Thursday, August 27, 2015

Meet Susanna: An American Girl of Plymouth Colony 1627

Meet Susanna: An American Girl of Plymouth Colony 1627

Good morrow! I be here in Plymouth in the New World in 1627. 'Tis 7 years since the Mayflower sailed here. My family came to the New World just 3 years ago. I have but 9 years and can hardly remember our old home.

In the morn, when the cock crows, I rise and dress myself. While Mam prepares to break our fast, I roll up my sleeping pallet and place it in the corner. Then I turn up the bedding on my father's bed.

I help my mother sweep the hearth. Now we can prepare the daily meals. My mother prepares the fire to make dinner. First, to break our fast on bread and cheese.

For dinner we prepare a pottage of samp (cornmeal) and milk and mackerel. There are many many ways to prepare fish. 
I help Mam make bread for dinner. Mam beats the samp in a mortar and I and sift the flower out of it. This is called homminey. I put in a Pot of two or three Gallons, with Water, and boyled it upon a gentle Fire till it be like Hasty Pudden. Mam mixed Flower with it, cast it into a deep Bason.
 We formed the loaf, turned it out upon the Peel and carried to the oven.
Now I must see to the garden. We grow many hearbes to make a sallat: lettuce, carrots, spinach, endive, chicory, cabbage, Cowcumbers, onyons, parsley, sage, thyme, rosemary and mint.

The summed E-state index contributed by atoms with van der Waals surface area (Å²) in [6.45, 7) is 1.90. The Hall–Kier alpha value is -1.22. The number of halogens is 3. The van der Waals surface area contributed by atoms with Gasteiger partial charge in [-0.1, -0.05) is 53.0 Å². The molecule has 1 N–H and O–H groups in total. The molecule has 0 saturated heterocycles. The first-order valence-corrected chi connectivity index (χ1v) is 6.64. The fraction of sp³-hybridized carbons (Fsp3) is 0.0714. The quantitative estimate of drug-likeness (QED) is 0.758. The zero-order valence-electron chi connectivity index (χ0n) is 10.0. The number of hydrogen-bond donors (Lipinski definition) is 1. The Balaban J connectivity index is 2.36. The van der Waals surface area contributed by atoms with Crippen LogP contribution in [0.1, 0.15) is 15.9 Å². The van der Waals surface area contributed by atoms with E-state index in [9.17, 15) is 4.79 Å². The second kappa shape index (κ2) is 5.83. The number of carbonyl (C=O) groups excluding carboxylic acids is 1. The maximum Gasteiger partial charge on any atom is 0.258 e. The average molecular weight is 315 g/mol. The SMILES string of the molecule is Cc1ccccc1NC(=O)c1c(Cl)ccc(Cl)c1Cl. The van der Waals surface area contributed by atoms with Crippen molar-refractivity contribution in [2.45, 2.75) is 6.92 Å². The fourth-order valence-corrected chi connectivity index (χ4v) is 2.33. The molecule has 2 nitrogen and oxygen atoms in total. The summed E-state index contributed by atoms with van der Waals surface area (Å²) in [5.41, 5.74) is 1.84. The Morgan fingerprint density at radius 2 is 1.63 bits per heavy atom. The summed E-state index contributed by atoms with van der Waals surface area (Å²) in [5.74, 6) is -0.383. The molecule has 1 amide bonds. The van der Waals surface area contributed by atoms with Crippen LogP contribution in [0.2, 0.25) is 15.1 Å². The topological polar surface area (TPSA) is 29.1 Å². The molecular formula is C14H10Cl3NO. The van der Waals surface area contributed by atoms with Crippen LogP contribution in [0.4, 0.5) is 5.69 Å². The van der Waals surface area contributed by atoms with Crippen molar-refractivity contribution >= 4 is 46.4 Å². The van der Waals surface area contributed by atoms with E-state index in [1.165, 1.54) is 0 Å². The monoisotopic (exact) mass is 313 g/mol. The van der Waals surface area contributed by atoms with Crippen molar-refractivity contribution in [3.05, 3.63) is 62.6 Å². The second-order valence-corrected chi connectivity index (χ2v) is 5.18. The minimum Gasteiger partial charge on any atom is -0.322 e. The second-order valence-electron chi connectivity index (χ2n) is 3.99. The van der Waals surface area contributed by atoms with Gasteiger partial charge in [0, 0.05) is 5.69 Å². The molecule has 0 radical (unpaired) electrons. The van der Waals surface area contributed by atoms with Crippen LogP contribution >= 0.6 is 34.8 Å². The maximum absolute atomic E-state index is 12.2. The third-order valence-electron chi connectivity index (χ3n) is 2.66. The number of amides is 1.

I pick some onyons then water the garden before I return indoors.
Now I prepare some tooth powder from marigolds and prepare some medicine. 

After dinner, I am allowed to visit with my friends. 
I stop at the home of my friend Mary Oldham. 
What news! Mary's father is about to be banished from the Colony! He hath been accused of trying to overthrow the colony! He hath spoken badly about our leaders, preferring instead to follow the ways of Rev. John Lyford, a rogue who practices in the manner of the Church of England. 

Mary polishes her father's armor to prepare for his banishment.

Mem prepares Calendula (pot marigold) for cooking. 

Goodman Brewster explains why Mary's father, John Oldham, is to be banished. Goodman Brewster is Ruling Elder, a layman responsible for the government of the congregation since Pastor Robinson is not here. He preaches and teaches. 'Tis God who decides before birth who will rise to heaven; we do not hold with Saints' days,  hymns, the recitations of the Lord's Prayer and creeds. We celebrate only 2 sacraments: baptism and the Lord's Supper. Lyford favors Church of England and is an opportunist. He broke the law of the colony. He was argumentative and tried to turn some men against Goodman Brewster and our church.